Texas going after Amazon – Again

Only this time the state of Texas has the law on its side.

Governor Rick Perry of Texas signed a new state budget into law on Tuesday. Among the many components of the new bill was a part that redefined the term nexus.

You see, Amazon have been avoiding the duty of collecting taxes in most states because they don’t operate in those states, and thus don’t have a nexus there. The new law in Texas redefines nexus so it includes such things as Amazon’s distribution centers. I know it might sound odd that a warehouse facility didn’t qualify as operating in the state, but before the law changed technically Amazon did not operate in Texas (here’s why).

And Amazon are responding the way they usually do: they’re closing the distribution center they have in Texas.

Folks, I’m a realist.  I think Amazon should collect sales tax, but I also know that they will close a facility before giving in on this issue. That point was stupidly obvious to anyone with half a brain, but then again we’re talking about politicians here. The Texas state legislature would rather screw over the thousands of people who used to work at Amazon’s distribution center rather than admit that there’s no practical way to force Amazon to collect sales tax.

What’s even worse is that Amazon actually tried to work out a deal. They offered to build more distribution centers in Texas in exchange for an exemption. No dice.


image by j3net

Nate Hoffelder

View posts by Nate Hoffelder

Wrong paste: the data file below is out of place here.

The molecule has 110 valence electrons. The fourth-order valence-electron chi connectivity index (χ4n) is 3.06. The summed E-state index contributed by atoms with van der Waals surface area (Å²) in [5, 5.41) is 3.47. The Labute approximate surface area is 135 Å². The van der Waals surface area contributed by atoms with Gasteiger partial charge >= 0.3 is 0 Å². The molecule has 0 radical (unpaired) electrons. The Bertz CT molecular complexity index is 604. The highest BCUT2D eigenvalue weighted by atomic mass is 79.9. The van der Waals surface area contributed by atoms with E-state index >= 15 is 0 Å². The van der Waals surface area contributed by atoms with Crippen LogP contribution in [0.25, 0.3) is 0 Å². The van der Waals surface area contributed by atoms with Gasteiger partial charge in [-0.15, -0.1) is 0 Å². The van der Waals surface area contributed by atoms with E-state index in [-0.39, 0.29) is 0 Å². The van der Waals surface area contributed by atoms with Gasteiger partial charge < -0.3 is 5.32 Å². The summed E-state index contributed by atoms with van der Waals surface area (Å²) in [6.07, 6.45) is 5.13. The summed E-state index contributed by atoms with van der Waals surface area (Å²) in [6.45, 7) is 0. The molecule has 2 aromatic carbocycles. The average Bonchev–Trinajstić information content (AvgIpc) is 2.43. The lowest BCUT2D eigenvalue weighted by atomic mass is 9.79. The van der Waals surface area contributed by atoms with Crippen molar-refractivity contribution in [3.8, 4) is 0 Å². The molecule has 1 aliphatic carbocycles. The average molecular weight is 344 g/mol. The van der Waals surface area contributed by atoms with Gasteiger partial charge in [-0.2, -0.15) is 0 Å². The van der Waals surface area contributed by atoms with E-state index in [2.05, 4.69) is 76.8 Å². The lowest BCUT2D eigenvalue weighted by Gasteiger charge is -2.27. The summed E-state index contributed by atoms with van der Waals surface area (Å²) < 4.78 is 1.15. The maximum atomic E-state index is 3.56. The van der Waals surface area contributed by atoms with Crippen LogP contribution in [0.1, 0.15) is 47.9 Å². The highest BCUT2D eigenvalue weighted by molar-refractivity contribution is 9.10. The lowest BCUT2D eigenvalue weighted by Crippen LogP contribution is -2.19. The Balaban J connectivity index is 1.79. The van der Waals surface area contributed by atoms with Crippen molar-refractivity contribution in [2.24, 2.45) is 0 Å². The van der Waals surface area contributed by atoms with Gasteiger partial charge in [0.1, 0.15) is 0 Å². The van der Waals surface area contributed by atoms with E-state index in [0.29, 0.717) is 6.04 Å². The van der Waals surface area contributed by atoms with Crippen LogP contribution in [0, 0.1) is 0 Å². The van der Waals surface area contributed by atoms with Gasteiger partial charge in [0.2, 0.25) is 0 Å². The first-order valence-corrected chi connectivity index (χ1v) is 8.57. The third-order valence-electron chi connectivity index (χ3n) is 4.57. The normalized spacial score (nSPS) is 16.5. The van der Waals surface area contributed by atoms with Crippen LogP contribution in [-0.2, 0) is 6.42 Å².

Nate Hoffelder is the founder and editor of The Digital Reader. He has been blogging about indie authors since 2010 while learning new tech skills weekly. He fixes author sites, and shares what he learns on The Digital Reader's blog. In his spare time, he fosters dogs for A Forever Home, a local rescue group.


  1. Common Sense22 July, 2011

    Incredibly short-sighted on the part of the politicians, no surprise.

    Don’t forget that this isn’t only about Amazon. There are thousands of companies that operate online that this will apply to, including companies in Texas that will lose sales. That means less sales tax collected in state as well.

    Frankly, I feel that forcing retailers to be unpaid tax collectors should be unconstitutional. Government entities should do their own dirty work.

    1. Moriah Jovan23 July, 2011

      Frankly, I feel that forcing retailers to be unpaid tax collectors should be unconstitutional. Government entities should do their own dirty work.


  2. Daniel22 July, 2011

    Its always fun to see politicians acting surprised when they discovered that their reality and the real one don’t match. In current situation until there are at least 4 state in key locations that don’t have taxes amazon will just close facilities and move business to them. And the additional jobs there will be enough to keep them from not passing their own legislation for almost forever.


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